Rachel Stuhlmann struts through the US Open crowd with a confident smile glued to her face.
The tennis influencer is at home the star-studded tournament in Flushing — her favorite event — where she turned heads in a fiery red tennis outfit that featured a pleated mini skirt and a plunging crop top.
Stuhlmann experienced the US Open for the first time at the age of 12, after she won an essay contest explaining why Arthur Ashe is an inspiration to her — something she called a “full circle moment.”
Stuhlmann is on a mission to prove that the sport can be sexy and relatable while remaining true to its longstanding traditions.
The 26-year-old played tennis at the University of Missouri from 2010-’14, and earned a national ranking in both singles and doubles before she transitioned to a career in journalism. She works for Top Court, a tennis platform, where she writes blog posts and acts as a global events and media manager.
Stuhlmann also has a lucrative career as a tennis influencer and media personality, boasting over 150,000 Instagram followers. The 6-foot brunette has scored a number of brand partnerships, including Bodyarmor, Topgolf and DraftKings.
“I want to bring attention to this sport in a positive way,” Stuhlmann told The Post in an hour-long interview. “It’s funny because there are a lot of girls kind of like me in golf, but there’s nothing really intense in tennis. And I’m like, ‘you know, you can be yourself, you can look a certain way and still be fun around this sport.’”
When Stuhlmann first began focusing on a career as a tennis influencer three years ago, she was admittedly “scared to be [herself]“because there isn’t exactly a playbook for the role.
“I was like, ‘wait, I want to do photoshoots and show that tennis is cool and that it can be hot and fun,’” Stuhlmann said.
Stuhlmann travels to tournaments around the world and creates content on various courts, where she sports her signature look. The majority of her photoshoots include local photographers that she books prior to landing in their city.
Stuhlmann usually scouts local photographers in the cities she is traveling to and contacts them via Instagram. She has access to courts around the world through her close connections within the sport.
“I know that what I’m doing is good for the game and I’m just going to keep being myself and keep trying to make the game more mainstream and relatable — be unapologetic,” Stuhlmann said. “I feel like I’m in the game that has always been super traditional, so I was a little bit scared to really be myself at first.”
Stuhlmann’s largest following is on Instagram, though she said she’s working on building her Twitter (24.6k) and TikTok (53.7) accounts. She compares her journey — from playing her chosen sport to becoming a popular internet personality — to Paige Spiranac, who is a former golfer-turned-Instagram sensation.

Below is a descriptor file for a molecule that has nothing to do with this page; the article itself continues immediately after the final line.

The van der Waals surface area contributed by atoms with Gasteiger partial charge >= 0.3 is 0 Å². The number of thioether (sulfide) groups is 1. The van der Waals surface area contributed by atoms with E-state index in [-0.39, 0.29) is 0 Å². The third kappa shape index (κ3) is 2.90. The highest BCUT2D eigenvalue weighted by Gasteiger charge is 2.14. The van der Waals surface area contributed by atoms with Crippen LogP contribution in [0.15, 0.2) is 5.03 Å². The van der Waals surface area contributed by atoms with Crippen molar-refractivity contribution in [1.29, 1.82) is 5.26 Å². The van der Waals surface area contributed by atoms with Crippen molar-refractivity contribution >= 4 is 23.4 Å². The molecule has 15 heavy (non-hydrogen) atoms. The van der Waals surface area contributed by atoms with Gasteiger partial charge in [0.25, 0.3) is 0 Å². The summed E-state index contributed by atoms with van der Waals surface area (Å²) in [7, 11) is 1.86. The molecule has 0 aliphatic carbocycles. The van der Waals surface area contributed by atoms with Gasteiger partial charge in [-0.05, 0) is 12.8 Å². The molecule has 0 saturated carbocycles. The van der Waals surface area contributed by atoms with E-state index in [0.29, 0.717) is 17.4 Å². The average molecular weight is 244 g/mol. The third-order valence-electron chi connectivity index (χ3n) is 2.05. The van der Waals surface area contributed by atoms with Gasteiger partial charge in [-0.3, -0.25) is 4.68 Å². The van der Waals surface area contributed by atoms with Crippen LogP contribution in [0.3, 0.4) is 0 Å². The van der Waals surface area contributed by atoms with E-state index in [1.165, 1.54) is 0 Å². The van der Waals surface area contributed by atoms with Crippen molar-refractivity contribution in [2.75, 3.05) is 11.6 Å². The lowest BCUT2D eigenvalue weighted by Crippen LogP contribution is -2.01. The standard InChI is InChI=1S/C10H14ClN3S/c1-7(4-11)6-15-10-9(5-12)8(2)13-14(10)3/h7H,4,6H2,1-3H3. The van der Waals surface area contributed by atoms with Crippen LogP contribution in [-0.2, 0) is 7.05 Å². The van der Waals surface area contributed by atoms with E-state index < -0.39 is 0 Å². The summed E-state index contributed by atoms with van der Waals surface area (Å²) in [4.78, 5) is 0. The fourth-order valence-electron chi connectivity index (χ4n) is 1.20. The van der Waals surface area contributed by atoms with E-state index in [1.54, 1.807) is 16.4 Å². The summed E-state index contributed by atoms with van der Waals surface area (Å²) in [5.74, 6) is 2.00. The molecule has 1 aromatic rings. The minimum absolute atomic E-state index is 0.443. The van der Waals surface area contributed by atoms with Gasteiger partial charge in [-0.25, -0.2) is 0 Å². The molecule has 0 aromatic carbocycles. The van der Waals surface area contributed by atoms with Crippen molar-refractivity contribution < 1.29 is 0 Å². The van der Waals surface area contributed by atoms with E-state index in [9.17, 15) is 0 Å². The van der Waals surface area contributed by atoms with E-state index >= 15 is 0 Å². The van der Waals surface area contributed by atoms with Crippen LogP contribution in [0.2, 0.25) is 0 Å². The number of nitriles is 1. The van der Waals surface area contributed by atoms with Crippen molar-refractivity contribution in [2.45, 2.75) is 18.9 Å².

“I really like what she does in golf and so that’s what I’m trying to do in tennis,” Stuhlmann said. “I feel like I’ve been inspired for a while by Paige Spiranac. She posted a tweet that I could really relate to:
“’I used to be so worried about being taken seriously and pleasing people who didn’t even like me. Everything changed in my career when I started having fun with my content and doing what I wanted.’”
Stuhlmann said she would love to meet the golf influencer and even join forces on a potential collaboration.
“I respect her so much for what she’s done for the game. And I know that we have a lot of mutual friends,” Stuhlmann said of a possible introduction. “Someone told me that she wants to play tennis. I want to play golf. I’m like, ‘I will give you lessons.’
“Paige does her thing with golf and she’s a great person to seek inspiration from, but there’s nothing like it in tennis. And so I just feel like for me, I would love to keep bringing attention to all the different tournaments I want to travel to. My main goals are to make the game more mainstream and relatable. So whatever aligns with that, I’ve always said yes to opportunity-wise and within the game and just keep creating content around the sport, get people excited about it, show them the different life stories around the game and in a positive way. That’s what I want to keep doing.”
Stuhlmann, an Illinois native, is somewhat of a local celebrity when she’s back home in the Midwest. When she’s not traveling the world to amplify the game of tennis, Stuhlmann enjoys drawing and attends church every Sunday.
“Family is very important. I love hanging with my siblings [she’s a triplet!} and my parents. I love hanging out with friends and attending sporting events,” she said. “It’s like my favorite thing ever is dressing up in heels and a bodysuit and going to a sporting event.”